BOULDER COUNTY, Colo. — The measure of a man's worth should not be found in a pile of rubble. The measure for Karma Sherpa might be found in his homeland of Nepal.
"Our life is important, and then that's when we focus on that," Sherpa said.
He ran Sherpa Mountain Adventures out of his home that once stood in the Sagamore neighborhood – until Dec. 30 and the Marshall Fire.
"So, I wasn't really expecting this thing gonna happen in my life," he said.
Sherpa moved to the United States more than 20 years ago after meeting mountaineers from Colorado, but he never forgot about the needs in Nepal.
"I bring people from here to that part of the world and kinda experience the culture and experience the life of the people in the remote area," he said.
After an earthquake in 2015, he arranged to have doctors and dentists provide free care to people in his impoverished area of Taksindu. At least once a year, he provided services that can't be found in that part of Nepal. He called them health camps.
"When I help other people, then this, we are together, we are together. You know, it doesn't matter where we live," Sherpa said. "The planet is one house."
Now he and his family are in need of help of their own.
"We're going to rebuild the house," Sherpa said. "We don't know how long it's going to take."
Below: drone video of the Sherpa home and the Sagamore neighborhood.
He has a new mission for the moment, and concerns about whether his insurance policy will pay enough.
"I hope that, you know, it will be enough to rebuild," he said. "If the money is not enough, I don't know what to do."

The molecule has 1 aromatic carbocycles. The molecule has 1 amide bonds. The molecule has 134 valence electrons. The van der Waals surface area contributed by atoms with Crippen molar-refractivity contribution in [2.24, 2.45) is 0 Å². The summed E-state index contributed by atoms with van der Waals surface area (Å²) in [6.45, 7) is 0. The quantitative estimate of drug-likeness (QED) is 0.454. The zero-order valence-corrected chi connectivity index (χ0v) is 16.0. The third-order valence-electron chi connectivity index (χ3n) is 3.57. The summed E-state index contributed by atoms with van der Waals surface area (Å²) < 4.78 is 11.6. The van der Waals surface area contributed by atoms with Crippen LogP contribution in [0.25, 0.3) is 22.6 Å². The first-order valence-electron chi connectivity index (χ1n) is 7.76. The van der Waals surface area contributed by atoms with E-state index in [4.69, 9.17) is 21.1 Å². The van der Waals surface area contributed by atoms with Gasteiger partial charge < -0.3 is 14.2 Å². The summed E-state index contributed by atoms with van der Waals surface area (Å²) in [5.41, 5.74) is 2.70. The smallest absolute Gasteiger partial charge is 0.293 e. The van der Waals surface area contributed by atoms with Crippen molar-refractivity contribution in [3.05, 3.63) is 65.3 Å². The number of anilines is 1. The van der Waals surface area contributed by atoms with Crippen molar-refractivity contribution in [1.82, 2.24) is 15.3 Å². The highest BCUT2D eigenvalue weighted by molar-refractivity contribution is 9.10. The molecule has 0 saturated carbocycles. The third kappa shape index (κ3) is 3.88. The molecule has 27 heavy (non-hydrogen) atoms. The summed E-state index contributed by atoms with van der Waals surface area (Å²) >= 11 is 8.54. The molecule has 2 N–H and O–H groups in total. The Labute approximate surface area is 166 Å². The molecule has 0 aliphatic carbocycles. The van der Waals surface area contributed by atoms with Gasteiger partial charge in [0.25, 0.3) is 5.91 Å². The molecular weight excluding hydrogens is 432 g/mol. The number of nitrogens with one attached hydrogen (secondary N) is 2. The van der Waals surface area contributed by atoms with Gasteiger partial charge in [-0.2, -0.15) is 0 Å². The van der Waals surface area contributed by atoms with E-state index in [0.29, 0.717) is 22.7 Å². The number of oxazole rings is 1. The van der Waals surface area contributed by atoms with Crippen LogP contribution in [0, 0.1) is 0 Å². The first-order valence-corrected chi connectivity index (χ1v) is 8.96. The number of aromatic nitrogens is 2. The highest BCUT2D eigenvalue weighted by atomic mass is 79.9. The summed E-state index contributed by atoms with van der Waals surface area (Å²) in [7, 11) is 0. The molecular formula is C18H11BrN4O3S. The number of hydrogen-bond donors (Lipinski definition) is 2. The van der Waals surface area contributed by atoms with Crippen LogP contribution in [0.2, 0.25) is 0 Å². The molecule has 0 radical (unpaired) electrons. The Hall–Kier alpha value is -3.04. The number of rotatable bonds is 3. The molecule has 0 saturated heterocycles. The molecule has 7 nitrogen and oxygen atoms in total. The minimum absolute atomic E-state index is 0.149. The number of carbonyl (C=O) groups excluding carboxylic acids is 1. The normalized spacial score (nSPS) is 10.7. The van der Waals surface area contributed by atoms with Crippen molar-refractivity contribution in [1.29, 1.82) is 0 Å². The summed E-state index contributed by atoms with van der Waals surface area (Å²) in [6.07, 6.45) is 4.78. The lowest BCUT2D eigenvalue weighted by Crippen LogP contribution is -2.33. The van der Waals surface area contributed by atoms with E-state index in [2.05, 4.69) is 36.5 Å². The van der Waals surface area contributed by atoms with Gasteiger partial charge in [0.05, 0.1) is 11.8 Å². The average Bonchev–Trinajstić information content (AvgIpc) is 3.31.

He said he's worried about the whole process.
"Without knowing much, it's very difficult to move forward. Yeah, so this is learning period for me," he said.
For all that was lost, he has a surviving symbol of growth. A large flower pot that sat outside his front door survived the fire with barely a mark.
"Everything is gone, but this, the flower pot is still there," he said.
More importantly, he has his family. His 14-year-old son, Sonam, and 3-year-old daughter, Sonia, were home with him when the flames approached.
"I didn't really have a lot of hope that our house would survive," Sonam said.
Sherpa got them out of the house with time to grab only a few things.
"A sweatshirt, shoes, my sister, my father and my phone, that's about it," Sonam said.
Dafuti Sherpa was in Boulder visiting a friend, unaware that her husband and children were fleeing the Marshall Fire until they got away.
"Once I saw my family, I was OK, like I made my peace there," she said.
They didn't have much left. But, what they do have is good – karma.
"You see there's a lot of silver lining," said Dafuti, who's also from Nepal. "The people you know and you don't know them – all coming together to help."
A couple who was moving out of state saw on Facebook that these people who for years had given everything to others were left with virtually nothing, according to the Sherpas.
They said the couple gave them their furnished home for free to stay in until June. Dafuti Sherpa said they met the couple for the first time on the day they turned over their keys and moved out.
"We cried," Dafuti said. "All the people who are going through like me, just stay positive and stay strong."
Sonam said he was relieved.
"I don't know how long I would survive one room with my parents and my sister," Sonam said.
Karma Sherpa said they are in the process of finding a long-term place to stay. He said it might take years before he can move back into his neighborhood.
"I love my neighbors. I love the area," he said.
He loves the idea of returning home, no matter what.
"I cannot really skip the problem," he said.
Sagamore neighborhood after Marshall Fire
9NEWS will continue to share the stories of the Sherpa family and others as they each navigate the journeys to find their ways back home.
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